Wednesday, February 29, 2012

The Ha`awina of the Day

Today was in all areas, a success.  This week we had a Hawaiian theme to work with for the students and not only was it fun for us, the teachers, but for the students as well.  Ha`awina, means lesson, and a big part of today I feel was realizing how much changing themes week by week really grab the interest of the children.  I worked with the Pre-K children today, and I found that using this theme really got some of the children talkative interested.  I read them a book that I actually picked up while in Hawaii that used the Hawaii state fish, Humuhumunukunukuapuaa', or Humu, to tell a adventurous tale about a fish that wished away his colors.  The bright pictures of the sea life really caught their eyes and got them interested which really helped when we got to our game in the gym.  Although there were only three students from the Pre-K that were at the gym portion, they were very engaged and loved how we incorporated our obstacle course into an adventure to save the exotic animals.  I believe if there were more students we would of had a much better and clear result, but from what I have experienced today, it is very important to vary your theme and keep children interested and active in each of the different topics you choose.  Keep them guessing and always surprise them with new ideas and games!
Assessments and Responses

Tuesday, February 28, 2012

How Should PE be Taught?

Coming into the great debate, there was no doubt that that my group was going to make a strong impression on the board of educators.  The great debate was based on three different types of focuses in the classroom.  These focuses were teaching, lifelong sports, skill fundamentals, and stick sports.  After hearing all the great arguments and points each group presented, it was clear in my mind, how physical education should be taught.  I was supporting the lifelong sports group; I believe it is important to get involved with a sport or activity you can carry out through your older years, something that can help you maintain that healthy lifestyle and ultimately allow you to live longer and happier.  To get to that point however, you do need a small bit of skill fundamentals.  However, that is not and should not be the primary focus for students throughout their years in high school and then some.  Teaching the skill fundamentals can only allow a student to grow so far in the physical education world, and I feel they may get bored with repeating the same basic movements over and over.  You should start off students with these skills and teach them through elementary school and maybe into middle school.  After a certain point in their physical development, they know how to hop, skip, jump, shuffle, etc. and that no longer becomes a primary focus.  I feel at that point is when they may find an interest in a lifelong sport like skiing, running, swimming, or tennis.  Again, in all of these lifelong sports, there are fundamentals that are taught within them in order to carry out the sport.  Coordination, and basic locomotor movements are essential in performing almost any activity, it is just a matter of how to chop up when a physical educator should introduce these aspects in a school setting.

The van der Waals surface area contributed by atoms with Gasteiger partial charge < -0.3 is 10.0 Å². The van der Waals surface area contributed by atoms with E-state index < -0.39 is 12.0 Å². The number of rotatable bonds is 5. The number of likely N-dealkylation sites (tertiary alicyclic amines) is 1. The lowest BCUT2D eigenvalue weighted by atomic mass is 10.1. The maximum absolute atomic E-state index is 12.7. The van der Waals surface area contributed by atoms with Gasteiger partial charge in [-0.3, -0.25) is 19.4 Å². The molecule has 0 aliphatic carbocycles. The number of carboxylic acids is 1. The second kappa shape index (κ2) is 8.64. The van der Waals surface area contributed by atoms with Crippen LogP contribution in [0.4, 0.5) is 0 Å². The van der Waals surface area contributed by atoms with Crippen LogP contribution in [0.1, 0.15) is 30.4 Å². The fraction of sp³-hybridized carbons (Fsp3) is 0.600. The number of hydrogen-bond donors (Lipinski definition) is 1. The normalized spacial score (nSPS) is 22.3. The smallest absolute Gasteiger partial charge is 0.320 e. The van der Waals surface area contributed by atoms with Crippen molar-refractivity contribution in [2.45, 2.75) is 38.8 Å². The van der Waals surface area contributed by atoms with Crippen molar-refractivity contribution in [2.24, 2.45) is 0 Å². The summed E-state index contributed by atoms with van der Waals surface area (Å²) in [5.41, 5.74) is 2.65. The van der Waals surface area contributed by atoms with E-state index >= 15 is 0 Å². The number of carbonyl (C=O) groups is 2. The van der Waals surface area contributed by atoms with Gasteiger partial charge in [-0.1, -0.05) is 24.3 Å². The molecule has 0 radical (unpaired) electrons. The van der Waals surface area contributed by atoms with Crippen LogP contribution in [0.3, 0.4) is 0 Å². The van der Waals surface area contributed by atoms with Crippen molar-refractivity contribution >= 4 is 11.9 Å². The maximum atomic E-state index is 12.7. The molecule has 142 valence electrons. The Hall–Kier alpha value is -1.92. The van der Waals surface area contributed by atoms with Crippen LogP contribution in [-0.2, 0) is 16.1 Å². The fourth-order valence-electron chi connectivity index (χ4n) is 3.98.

As a future physical educator myself, I plan on using the fundamentals in the lower grades of schools and introducing how to go about these basic skill fundamentals, but I at the same time, will introduce some lifelong and team sports that incorporate these skills to reinforce the movements and muscle memory.  Once the students enter a middle school setting, I would then stop with having a primary focus on these fundamentals and really get into how to stay fit and apply those skills throughout a lifetime.  Without the use of both skill fundamentals, and lifelong sports, I feel as though you can not operate a beneficial and consistently exciting environment for your students to learn and grow, which is essential in order for them to retain what they learn.  

Thursday, February 16, 2012